IT’S BEST to this walk from Surprise View which is on York Gate, just west of the Royalty pub.

At the end of the car park you will emerge immediately onto Surprise View which is on the crest of the tall upland ridge of the Chevin.

The starting point is also virtually the summit, and offers expansive views over the Wharfe Valley from a mix of woodland and moorland, including a bird’s-eye view of Otley.

A broad path runs right along the top of Beacon Hill Moor, ignoring branches before dropping to join Miller Lane.

Head along this gently declining, enclosed track to East Chevin Road. Cross to a firm path into the woods of Danefield, rising right to Lower Shawfield car park.

Just yards to your left is a major fork: head away on the main track, Chippendale Ride, into the plantations.

Rising to a junction beyond a tiny beck, keep straight on.

This broad way runs a straight, near-level course through the trees, later absorbing a branch from below before reaching the end of the trees at a path junction.

Turn left through a kissing-gate and immediately fork right. A path curves down through open country to the crest of the lower grouping of Caley Crags.

Resume left on the crest: in deeper trees a kissing-gate puts you onto a broader track, keep straight on.

At a major fork take the lower track slanting down to a junction, just past which it enters further massive boulders of Caley Crags.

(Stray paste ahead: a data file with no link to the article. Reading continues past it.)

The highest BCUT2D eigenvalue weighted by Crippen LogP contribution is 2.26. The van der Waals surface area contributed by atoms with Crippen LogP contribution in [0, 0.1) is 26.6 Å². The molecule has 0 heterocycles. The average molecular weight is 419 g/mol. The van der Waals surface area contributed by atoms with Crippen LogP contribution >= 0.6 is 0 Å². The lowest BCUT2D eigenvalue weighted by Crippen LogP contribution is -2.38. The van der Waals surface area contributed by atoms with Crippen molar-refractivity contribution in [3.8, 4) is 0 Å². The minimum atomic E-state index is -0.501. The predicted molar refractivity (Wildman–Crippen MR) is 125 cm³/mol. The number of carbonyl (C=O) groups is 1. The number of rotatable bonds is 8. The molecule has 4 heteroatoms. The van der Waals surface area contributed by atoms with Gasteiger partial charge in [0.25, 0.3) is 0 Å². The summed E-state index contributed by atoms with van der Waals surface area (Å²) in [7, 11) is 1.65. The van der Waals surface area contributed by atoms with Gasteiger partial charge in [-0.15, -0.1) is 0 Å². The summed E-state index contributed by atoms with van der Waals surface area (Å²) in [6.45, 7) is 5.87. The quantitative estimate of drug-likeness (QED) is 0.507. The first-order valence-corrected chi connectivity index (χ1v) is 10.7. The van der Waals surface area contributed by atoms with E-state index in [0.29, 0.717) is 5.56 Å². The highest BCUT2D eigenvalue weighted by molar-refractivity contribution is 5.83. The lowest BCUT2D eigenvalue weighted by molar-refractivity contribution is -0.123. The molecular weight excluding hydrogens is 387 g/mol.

Beyond these the path drops steadily down and along to a junction just before crossing a stone bridge.

This path continues as a broad carriageway back onto East Chevin Road at Danefield Gate.

Turn briefly up the footway and cross to East Chevin Quarry car park.

A broad path rises away to run beneath quarried cliffs, easing out before moorland slopes are revealed below.

Further, woodland is re-entered and the path meets a broad track descending from the foot of Beacon Hill Moor.

Turn uphill for a direct return, but for the full route bear right down the track, deeper into woodland to reach a crossroads with a steeply descending path.

Just 100 paces further is the White House café.

Retrace your steps to the crossroads where more than 200 steps offer a direct ascent to the foot of Beacon Hill Moor.

The steps go straight up to the waiting rocks on the Beacon site.

However, for further pleasures turn right on a broad path along the top of White House Plantation, shadowed by vaccary wall slabs.

These abruptly end, but the path and trees remain. Some seventy strides beyond a broad path junction turn up a thin path immediately after an old wall.

This rises through dense bilberry bushes to join a higher-level path.

Doubling back along it past the Chevin’s anonymous highest point the rocks are quickly gained.

Here you can enjoy a final panorama aided by the presence of a rangefinder.

This walk is found in Paul’s book Short Scenic Walks – Ilkley & Washburn Valley (£3.99 -